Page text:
The success or failure of a community bank often rests with its board of directors.

This is true of established banks, but especially so of newly chartered ones. Those who have studied de novo institutions report that if the board truly backs the bank - giving it its deposit and loan business and encouraging friends and acquaintances to shift theirs - it has a much better chance of prospering.

What do effective board members do?

First and foremost, they are the world's best business gatherers. They talk up the bank, look for opportunities to direct newcomers to town to it, look for companies that will soon need financing and try to hook them, and serve as the eyes and ears of the marketing department.

They can also be management's eyes and ears on the bank's day-to-day operations. When they see something they feel needs correcting, they pass the information on to the managers. They are also always looking for bank policies that need to be changed, and report these too.

Playing this role is easier than you might think. People who don't have the courage to complain to a bank officer will often tell their woes to a bank director.

Credit union guru Mike Welch, the publisher of Credit Union Times, recently wrote a fine editorial in which he discussed the strengths and weaknesses of credit union directors. Much of what he said applies to banks.

Mr. Welch says directors are harmful if they:

  • Micromanage and constantly remind the CEO that he or she is a "hired hand."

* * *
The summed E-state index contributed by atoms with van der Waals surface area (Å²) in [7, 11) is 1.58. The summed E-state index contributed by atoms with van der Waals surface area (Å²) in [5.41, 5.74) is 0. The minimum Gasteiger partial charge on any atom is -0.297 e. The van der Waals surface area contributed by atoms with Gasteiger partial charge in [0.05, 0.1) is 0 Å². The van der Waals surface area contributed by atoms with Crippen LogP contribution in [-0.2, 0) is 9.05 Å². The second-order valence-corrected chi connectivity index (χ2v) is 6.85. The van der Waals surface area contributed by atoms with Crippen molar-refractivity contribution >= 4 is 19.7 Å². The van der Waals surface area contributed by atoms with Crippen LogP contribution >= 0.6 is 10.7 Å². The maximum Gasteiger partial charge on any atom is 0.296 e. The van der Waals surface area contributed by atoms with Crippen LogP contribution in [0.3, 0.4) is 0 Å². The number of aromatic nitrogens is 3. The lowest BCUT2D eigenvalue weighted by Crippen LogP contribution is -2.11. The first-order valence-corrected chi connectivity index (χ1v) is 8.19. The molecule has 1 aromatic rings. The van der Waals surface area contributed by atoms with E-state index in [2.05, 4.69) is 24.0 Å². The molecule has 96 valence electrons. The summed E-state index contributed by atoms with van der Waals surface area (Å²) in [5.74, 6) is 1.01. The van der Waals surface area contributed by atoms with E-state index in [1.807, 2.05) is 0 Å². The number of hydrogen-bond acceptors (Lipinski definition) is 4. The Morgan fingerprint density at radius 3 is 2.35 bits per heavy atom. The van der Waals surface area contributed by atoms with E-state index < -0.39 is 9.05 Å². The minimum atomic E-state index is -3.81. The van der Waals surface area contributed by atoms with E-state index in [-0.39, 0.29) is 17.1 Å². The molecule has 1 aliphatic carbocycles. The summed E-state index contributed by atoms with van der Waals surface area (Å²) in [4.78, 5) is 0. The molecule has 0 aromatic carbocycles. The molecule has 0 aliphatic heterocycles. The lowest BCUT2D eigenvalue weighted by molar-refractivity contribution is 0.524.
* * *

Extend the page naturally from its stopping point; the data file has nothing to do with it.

• Are overly influenced by their primary jobs outside the bank - as in, "At my organization we do things this way … ."
  • Form cliques on the board and hold official meetings without the CEO.
  • Try to influence raises and promotions, and constantly try to get extra compensation - in health benefits or travel, for example - for their own services.

Then there are the things bad directors are incapable of doing:

  • Making a decision.
  • Dealing well with troublesome colleagues.
  • Helping the CEO do a better job, by giving constructive criticism.
  • Working as team members with senior management, jointly setting priorities (and sticking to them) without getting bogged down in petty details.
  • Conducting a meaningful CEO evaluation.

Finally Mr. Welch stresses a point that I have always considered vital: A good director knows when to quit the board.Too often board members are retirees or semi-retirees who view their directorships as a recreational pursuit. They go to meetings looking to reminisce about how things were done differently (and of course better) when they were in top positions.
Board members can be a great strength, especially if they know the difference between policymaking and management. Their diversity of background and their perspective as outsiders can be crucial to the operation of a bank.

The key is finding these good people - and spotting the bad ones before it's too late. Mr. Nadler, an American Banker contributing editor, is professor of finance at Rutgers University Graduate School of Management.

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